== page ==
This section is from the book "A Treatise On Architecture And Building Construction Vol2: Masonry. Carpentry. Joinery", by The Colliery Engineer Co. Also available from Amazon: A Treatise On Architecture And Building Construction.
276. After a driving rain or sleet storm, a wall even as thick as 12 inches may be soaked through by rain. It is therefore not desirable to plaster directly on the walls; if this is done, the wall should be either made waterproof, built hollow, or furred with 1" x 2" furring strips (though the last named does not prevent the moisture coming through the wall itself).
277. There are several ways of making brickwork impervious to moisture. It may be painted with lead-and-oil paint, coated with paraffin, or treated to some of the numerous patented processes.
All the paraffin preparations are applied hot, the wall being first heated by a portable heater. This makes the application expensive, owing to the time and labor involved.
In another process, known as Sylvester's, the wall is covered with two solutions, the first one made of castile soap and water, and the second of alum and water.
The objection to lead-and-oil paint is that it entirely changes the appearance of the brick and stonework. Indeed, architecturally speaking, pressed brick and stonework should not be painted unless it becomes absolutely necessary. If a new building is to be painted, the walls should be finishe3 at least three months before painting, and then three coats should be given. This will usually last four or five years. Thereafter, one coat at a time will be found sufficient.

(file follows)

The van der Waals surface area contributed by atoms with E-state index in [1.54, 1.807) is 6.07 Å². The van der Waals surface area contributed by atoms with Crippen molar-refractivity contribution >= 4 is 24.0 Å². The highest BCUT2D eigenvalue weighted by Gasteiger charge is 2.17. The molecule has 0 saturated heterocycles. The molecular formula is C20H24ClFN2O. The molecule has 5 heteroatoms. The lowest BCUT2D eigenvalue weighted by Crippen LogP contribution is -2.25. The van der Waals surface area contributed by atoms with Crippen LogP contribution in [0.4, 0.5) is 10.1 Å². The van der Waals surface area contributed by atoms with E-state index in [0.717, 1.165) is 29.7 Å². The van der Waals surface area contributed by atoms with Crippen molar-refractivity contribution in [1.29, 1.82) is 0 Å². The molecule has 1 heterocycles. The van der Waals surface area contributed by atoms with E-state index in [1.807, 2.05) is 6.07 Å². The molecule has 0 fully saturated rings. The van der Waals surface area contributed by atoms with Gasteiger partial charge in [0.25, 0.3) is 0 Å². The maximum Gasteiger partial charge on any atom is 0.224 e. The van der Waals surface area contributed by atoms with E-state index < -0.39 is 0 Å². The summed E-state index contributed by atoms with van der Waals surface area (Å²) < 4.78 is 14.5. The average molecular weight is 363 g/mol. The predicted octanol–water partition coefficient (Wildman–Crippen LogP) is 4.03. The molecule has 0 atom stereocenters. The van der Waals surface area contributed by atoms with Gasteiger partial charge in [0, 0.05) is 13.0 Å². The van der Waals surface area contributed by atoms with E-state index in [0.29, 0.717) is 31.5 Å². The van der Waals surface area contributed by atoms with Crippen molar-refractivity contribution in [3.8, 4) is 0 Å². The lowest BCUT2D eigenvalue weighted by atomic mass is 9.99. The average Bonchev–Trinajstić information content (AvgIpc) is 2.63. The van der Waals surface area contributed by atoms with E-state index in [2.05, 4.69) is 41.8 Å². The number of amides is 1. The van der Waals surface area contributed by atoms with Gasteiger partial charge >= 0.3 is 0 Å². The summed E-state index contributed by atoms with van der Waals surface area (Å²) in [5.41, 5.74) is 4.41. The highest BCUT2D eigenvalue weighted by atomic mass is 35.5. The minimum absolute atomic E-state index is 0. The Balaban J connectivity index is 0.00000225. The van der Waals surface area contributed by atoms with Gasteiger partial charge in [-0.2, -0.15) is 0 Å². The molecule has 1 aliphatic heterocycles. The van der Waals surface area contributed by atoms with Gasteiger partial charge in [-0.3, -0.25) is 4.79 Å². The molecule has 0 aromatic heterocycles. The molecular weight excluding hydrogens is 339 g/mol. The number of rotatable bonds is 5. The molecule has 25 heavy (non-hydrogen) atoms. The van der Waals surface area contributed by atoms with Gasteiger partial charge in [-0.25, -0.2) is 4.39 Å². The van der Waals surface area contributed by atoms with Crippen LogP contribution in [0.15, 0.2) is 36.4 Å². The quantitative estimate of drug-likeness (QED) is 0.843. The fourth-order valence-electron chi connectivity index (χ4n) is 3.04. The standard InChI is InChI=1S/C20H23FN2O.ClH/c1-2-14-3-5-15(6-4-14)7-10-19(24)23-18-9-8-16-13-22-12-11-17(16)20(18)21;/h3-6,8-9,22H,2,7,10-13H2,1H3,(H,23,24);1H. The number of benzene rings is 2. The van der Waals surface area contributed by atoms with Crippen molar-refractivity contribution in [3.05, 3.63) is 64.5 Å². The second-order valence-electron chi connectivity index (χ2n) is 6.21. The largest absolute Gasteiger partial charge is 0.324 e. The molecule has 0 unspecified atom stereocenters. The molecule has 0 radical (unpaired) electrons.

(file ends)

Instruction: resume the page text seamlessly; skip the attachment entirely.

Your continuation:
278. A liquid compound known as Duresco is manufactured in England and Germany, and has been used with good results in this country. Duresco has been successfully used to coat walls on the inside before they were plastered, and it is asserted that the passage of moisture through the plaster is thus successfully prevented. It is said that it not only makes the brick weatherproof, but improves their appearance. When dry, it has a hard, uniform, impervious surface, free from gloss, and will not flake off or change color. This preparation is imported in kegs containing 56 pounds, one of which will cover about 1,000 square feet with two coats.
A preparation manufactured in Boston, and known as Cabot's Brick Preservative, is extensively used, especially in the New England and Eastern states. It is claimed by the manufacturer that this compound will completely waterproof brickwork and sandstone, preventing efflorescence, the disintegration of brickwork by frost, and the growth of fungus. The natural texture of the material is not changed by the application of the preservative, which leaves no gloss. It is made colorless for use on any kind of brick, to make them waterproof; and with color added, to match the brickwork.
The material is put on with a painter's brush, as linseed oil, or lead-and-oil paint is applied. The brickwork should first be washed down with diluted muriatic or nitric acid. A gallon will cover about 200 square feet of ordinary rough brick, and one coat is generally enough, unless the brick are very soft and porous.
279. Asphalt, put on hot, and from 1/2 to 3/4 of an inch thick, should be applied to the top of brick vaults to prevent the penetration of moisture. When the vault is covered with earth, it is well to lay the top course of brick in hot asphalt, in addition to coating it.